about 3 years ago • 3 mins
This was the year the entire economic universe revolved around the astronomical effects of one microscopic virus.
What does this mean?
When coronavirus first broke out in China, economists’ first worry was that it would disrupt the global supply of goods. If all those “made in China”-labeled products weren’t being made in China, after all, global growth might falter. They needn’t have worried: a drop in supply isn’t exactly an issue if there’s a collapse in demand too. With the virus locking the whole world down soon enough, shoppers suddenly weren’t buying their usual products any more – and the global economy took a nosedive.
Enter the world’s central banks and governments, which promised to do whatever it took to cushion the blow. Central banks’ support came in the form of interest rate cuts and bond-buying programs, both of which aimed to encourage businesses and individuals to borrow – and then spend – more money. The government, meanwhile, slashed taxes, while also handing out relief payments to anyone who was forced out of work.
Why should I care?
For markets: Everybody hurts.
The pandemic’s spread has had a massive impact on the job market. While the US unemployment rate has more than halved since the first coronavirus wave hit in spring, there are still ten million more Americans looking for work than there were before the outbreak. And since workers are the building blocks of an economy, a dwindling number of them risks economic growth next year and beyond.
The bigger picture: A long road to recovery.
At the height of the first wave this spring, the US economy shrank by a record 33% annualized rate in the second quarter, the eurozone by a comparable 36%, and the UK by 60%. And even with vaccines now in play, the IMF reckons it’ll take the whole of 2021 for the global economy to bounce back to pre-pandemic levels.
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As governments and central banks scrambled to manage their economies, investors were just scrambling to place a wager on record-breaking global stock and bond markets.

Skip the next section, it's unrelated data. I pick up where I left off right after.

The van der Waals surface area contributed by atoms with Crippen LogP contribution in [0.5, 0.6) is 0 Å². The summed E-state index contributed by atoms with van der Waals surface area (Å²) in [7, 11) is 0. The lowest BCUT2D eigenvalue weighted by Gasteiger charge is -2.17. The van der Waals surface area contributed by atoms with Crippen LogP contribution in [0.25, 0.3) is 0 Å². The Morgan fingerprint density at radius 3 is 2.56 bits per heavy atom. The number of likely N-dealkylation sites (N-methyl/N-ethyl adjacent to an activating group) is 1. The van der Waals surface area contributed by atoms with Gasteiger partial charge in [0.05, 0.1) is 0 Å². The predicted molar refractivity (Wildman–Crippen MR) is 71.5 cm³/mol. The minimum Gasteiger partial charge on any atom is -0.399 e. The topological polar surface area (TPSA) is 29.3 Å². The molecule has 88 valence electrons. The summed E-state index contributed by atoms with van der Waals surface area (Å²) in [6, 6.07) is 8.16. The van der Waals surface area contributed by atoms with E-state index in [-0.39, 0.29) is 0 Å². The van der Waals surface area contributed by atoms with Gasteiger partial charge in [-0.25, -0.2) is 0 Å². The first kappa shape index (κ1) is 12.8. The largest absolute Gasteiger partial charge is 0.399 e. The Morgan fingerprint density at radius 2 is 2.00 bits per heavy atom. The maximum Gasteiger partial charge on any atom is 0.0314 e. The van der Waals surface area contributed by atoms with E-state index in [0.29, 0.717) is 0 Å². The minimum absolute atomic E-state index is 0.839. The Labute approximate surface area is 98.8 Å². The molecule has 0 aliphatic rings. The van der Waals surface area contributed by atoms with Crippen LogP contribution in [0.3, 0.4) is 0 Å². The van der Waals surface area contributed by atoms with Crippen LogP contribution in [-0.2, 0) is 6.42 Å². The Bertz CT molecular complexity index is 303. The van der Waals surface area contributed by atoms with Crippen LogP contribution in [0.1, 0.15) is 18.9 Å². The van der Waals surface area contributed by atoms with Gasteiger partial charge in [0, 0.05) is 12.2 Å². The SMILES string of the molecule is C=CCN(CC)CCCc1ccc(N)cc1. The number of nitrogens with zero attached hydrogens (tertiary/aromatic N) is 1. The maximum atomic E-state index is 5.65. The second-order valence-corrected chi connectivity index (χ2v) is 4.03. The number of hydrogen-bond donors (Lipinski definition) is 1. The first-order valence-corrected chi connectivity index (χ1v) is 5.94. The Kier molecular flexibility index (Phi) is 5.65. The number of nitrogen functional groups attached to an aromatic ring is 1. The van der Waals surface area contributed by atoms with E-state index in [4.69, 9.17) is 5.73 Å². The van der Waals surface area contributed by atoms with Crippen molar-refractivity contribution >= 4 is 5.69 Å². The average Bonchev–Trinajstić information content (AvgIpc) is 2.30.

What does this mean?
Global stocks had a scare when Covid-19 first hit, falling more than 20% from their previous high into a “bear market”. But they bounced back with a vengeance when tech stocks – which account for roughly a quarter of the US stock market – got a boost from pandemic-driven trends like remote working and online shopping. By the end of the year, Chinese stocks were up 25% and US stocks were up 15% – while tellingly, Europe’s less tech-heavy markets were down 5%.
Bonds had a good year too: their prices climbed and yields dropped as central banks bought them up in their droves. So much so, in fact, that a record $18 trillion of government and corporate bonds offered negative yields by the end of the year. In other words, investors wanted them even though they were guaranteed to lose them money…
Why should I care?
For markets: Whose high is it anyway?
No sooner have investors digested today’s goings-on than they try to put a price on next year’s potential, which might partly explain stock markets’ recent record highs. 2021, after all, should be ripe for a dramatic bounce back: analysts are expecting average US company profits to grow by 22% – which, if proved right, would be the highest profit growth on record since 2010.
The bigger picture: The big rotation.
There was a lot of debate this year around when cheap-looking “value” stocks – in bruised sectors like cars, energy, and banking companies – would overtake “growth” stocks like those of Big Tech. And the widespread rollout of the vaccine could be that “when”: it’s already given investors more confidence in a growth rebound next year, which has historically been most beneficial to economically sensitive value stocks.
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